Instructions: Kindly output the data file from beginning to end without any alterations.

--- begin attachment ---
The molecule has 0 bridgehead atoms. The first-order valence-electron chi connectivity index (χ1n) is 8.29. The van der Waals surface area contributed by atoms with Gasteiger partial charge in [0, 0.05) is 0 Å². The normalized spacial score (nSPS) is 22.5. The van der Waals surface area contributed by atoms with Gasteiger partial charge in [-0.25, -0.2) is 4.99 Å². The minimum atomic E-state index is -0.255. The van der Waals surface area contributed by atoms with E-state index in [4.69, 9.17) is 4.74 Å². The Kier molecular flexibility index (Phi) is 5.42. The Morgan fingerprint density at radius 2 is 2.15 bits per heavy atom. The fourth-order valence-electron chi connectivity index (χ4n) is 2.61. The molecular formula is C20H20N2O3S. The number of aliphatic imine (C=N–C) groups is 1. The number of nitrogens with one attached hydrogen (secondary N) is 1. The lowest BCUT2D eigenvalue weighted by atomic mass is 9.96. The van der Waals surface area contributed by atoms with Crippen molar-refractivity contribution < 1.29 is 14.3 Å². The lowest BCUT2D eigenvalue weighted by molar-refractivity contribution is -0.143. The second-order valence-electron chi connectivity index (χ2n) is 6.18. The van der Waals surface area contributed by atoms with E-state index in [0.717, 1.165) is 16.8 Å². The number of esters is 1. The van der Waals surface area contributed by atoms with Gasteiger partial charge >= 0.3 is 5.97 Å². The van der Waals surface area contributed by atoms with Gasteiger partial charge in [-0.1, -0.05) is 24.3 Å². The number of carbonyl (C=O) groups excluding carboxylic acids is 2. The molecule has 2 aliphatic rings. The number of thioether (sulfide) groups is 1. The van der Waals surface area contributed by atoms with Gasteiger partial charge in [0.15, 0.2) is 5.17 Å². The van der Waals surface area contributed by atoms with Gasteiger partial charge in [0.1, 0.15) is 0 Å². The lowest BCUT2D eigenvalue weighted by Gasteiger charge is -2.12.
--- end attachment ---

The molecule has 0 bridgehead atoms. The first-order valence-electron chi connectivity index (χ1n) is 8.29. The van der Waals surface area contributed by atoms with Gasteiger partial charge in [0, 0.05) is 0 Å². The normalized spacial score (nSPS) is 22.5. The van der Waals surface area contributed by atoms with Gasteiger partial charge in [-0.25, -0.2) is 4.99 Å². The minimum atomic E-state index is -0.255. The van der Waals surface area contributed by atoms with E-state index in [4.69, 9.17) is 4.74 Å². The Kier molecular flexibility index (Phi) is 5.42. The Morgan fingerprint density at radius 2 is 2.15 bits per heavy atom. The fourth-order valence-electron chi connectivity index (χ4n) is 2.61. The molecular formula is C20H20N2O3S. The number of aliphatic imine (C=N–C) groups is 1. The number of nitrogens with one attached hydrogen (secondary N) is 1. The lowest BCUT2D eigenvalue weighted by atomic mass is 9.96. The van der Waals surface area contributed by atoms with Crippen molar-refractivity contribution < 1.29 is 14.3 Å². The lowest BCUT2D eigenvalue weighted by molar-refractivity contribution is -0.143. The second-order valence-electron chi connectivity index (χ2n) is 6.18. The van der Waals surface area contributed by atoms with E-state index in [0.717, 1.165) is 16.8 Å². The number of esters is 1. The van der Waals surface area contributed by atoms with Gasteiger partial charge >= 0.3 is 5.97 Å². The van der Waals surface area contributed by atoms with Gasteiger partial charge in [-0.1, -0.05) is 24.3 Å². The number of carbonyl (C=O) groups excluding carboxylic acids is 2. The molecule has 2 aliphatic rings. The number of thioether (sulfide) groups is 1. The van der Waals surface area contributed by atoms with Gasteiger partial charge in [0.15, 0.2) is 5.17 Å². The van der Waals surface area contributed by atoms with Gasteiger partial charge in [0.1, 0.15) is 0 Å². The lowest BCUT2D eigenvalue weighted by Gasteiger charge is -2.12.